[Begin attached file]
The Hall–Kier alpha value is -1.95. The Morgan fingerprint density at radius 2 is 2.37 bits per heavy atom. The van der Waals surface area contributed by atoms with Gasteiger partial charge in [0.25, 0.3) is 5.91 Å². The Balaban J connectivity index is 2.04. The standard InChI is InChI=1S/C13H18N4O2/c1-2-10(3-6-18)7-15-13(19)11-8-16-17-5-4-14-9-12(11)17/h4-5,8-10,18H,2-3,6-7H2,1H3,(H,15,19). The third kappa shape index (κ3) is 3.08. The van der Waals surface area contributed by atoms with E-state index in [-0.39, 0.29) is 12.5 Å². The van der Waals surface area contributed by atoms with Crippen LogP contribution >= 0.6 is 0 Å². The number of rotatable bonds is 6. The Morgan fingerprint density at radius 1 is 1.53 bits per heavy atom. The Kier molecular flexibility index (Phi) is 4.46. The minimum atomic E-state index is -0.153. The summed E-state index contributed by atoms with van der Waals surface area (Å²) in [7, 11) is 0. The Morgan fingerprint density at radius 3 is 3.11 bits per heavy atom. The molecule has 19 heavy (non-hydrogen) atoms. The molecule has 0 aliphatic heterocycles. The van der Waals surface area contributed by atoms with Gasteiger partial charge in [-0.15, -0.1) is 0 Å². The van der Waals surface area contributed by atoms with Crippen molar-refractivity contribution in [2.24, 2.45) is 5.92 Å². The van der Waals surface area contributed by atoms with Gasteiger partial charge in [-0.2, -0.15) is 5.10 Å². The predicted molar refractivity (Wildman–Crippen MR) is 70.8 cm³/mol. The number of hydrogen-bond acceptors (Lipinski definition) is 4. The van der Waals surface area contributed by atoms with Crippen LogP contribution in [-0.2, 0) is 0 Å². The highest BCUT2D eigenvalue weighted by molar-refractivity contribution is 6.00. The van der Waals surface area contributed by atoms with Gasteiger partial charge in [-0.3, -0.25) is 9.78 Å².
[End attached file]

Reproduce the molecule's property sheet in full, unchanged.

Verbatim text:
The Hall–Kier alpha value is -1.95. The Morgan fingerprint density at radius 2 is 2.37 bits per heavy atom. The van der Waals surface area contributed by atoms with Gasteiger partial charge in [0.25, 0.3) is 5.91 Å². The Balaban J connectivity index is 2.04. The standard InChI is InChI=1S/C13H18N4O2/c1-2-10(3-6-18)7-15-13(19)11-8-16-17-5-4-14-9-12(11)17/h4-5,8-10,18H,2-3,6-7H2,1H3,(H,15,19). The third kappa shape index (κ3) is 3.08. The van der Waals surface area contributed by atoms with E-state index in [-0.39, 0.29) is 12.5 Å². The van der Waals surface area contributed by atoms with Crippen LogP contribution >= 0.6 is 0 Å². The number of rotatable bonds is 6. The Morgan fingerprint density at radius 1 is 1.53 bits per heavy atom. The Kier molecular flexibility index (Phi) is 4.46. The minimum atomic E-state index is -0.153. The summed E-state index contributed by atoms with van der Waals surface area (Å²) in [7, 11) is 0. The Morgan fingerprint density at radius 3 is 3.11 bits per heavy atom. The molecule has 19 heavy (non-hydrogen) atoms. The molecule has 0 aliphatic heterocycles. The van der Waals surface area contributed by atoms with Gasteiger partial charge in [-0.15, -0.1) is 0 Å². The van der Waals surface area contributed by atoms with Crippen molar-refractivity contribution in [2.24, 2.45) is 5.92 Å². The van der Waals surface area contributed by atoms with Gasteiger partial charge in [-0.2, -0.15) is 5.10 Å². The predicted molar refractivity (Wildman–Crippen MR) is 70.8 cm³/mol. The number of hydrogen-bond acceptors (Lipinski definition) is 4. The van der Waals surface area contributed by atoms with Crippen LogP contribution in [-0.2, 0) is 0 Å². The highest BCUT2D eigenvalue weighted by molar-refractivity contribution is 6.00. The van der Waals surface area contributed by atoms with Gasteiger partial charge in [-0.3, -0.25) is 9.78 Å².